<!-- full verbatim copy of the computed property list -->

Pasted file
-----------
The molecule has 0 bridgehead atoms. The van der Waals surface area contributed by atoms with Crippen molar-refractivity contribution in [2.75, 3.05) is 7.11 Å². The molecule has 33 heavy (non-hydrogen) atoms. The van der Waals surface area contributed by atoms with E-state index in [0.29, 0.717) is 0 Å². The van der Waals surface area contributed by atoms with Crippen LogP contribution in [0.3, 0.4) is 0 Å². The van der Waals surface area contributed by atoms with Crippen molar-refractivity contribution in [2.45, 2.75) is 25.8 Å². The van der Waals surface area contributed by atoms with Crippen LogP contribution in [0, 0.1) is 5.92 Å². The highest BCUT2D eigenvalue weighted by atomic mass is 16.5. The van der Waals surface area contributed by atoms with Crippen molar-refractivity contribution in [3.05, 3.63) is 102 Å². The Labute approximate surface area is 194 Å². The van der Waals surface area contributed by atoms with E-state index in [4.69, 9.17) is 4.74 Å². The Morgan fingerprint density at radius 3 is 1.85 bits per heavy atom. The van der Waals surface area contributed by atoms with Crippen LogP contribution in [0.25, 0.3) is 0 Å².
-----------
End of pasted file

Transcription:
The molecule has 0 bridgehead atoms. The van der Waals surface area contributed by atoms with Crippen molar-refractivity contribution in [2.75, 3.05) is 7.11 Å². The molecule has 33 heavy (non-hydrogen) atoms. The van der Waals surface area contributed by atoms with E-state index in [0.29, 0.717) is 0 Å². The van der Waals surface area contributed by atoms with Crippen LogP contribution in [0.3, 0.4) is 0 Å². The van der Waals surface area contributed by atoms with Crippen molar-refractivity contribution in [2.45, 2.75) is 25.8 Å². The van der Waals surface area contributed by atoms with Crippen LogP contribution in [0, 0.1) is 5.92 Å². The highest BCUT2D eigenvalue weighted by atomic mass is 16.5. The van der Waals surface area contributed by atoms with Crippen molar-refractivity contribution in [3.05, 3.63) is 102 Å². The Labute approximate surface area is 194 Å². The van der Waals surface area contributed by atoms with E-state index in [4.69, 9.17) is 4.74 Å². The Morgan fingerprint density at radius 3 is 1.85 bits per heavy atom. The van der Waals surface area contributed by atoms with Crippen LogP contribution in [0.25, 0.3) is 0 Å².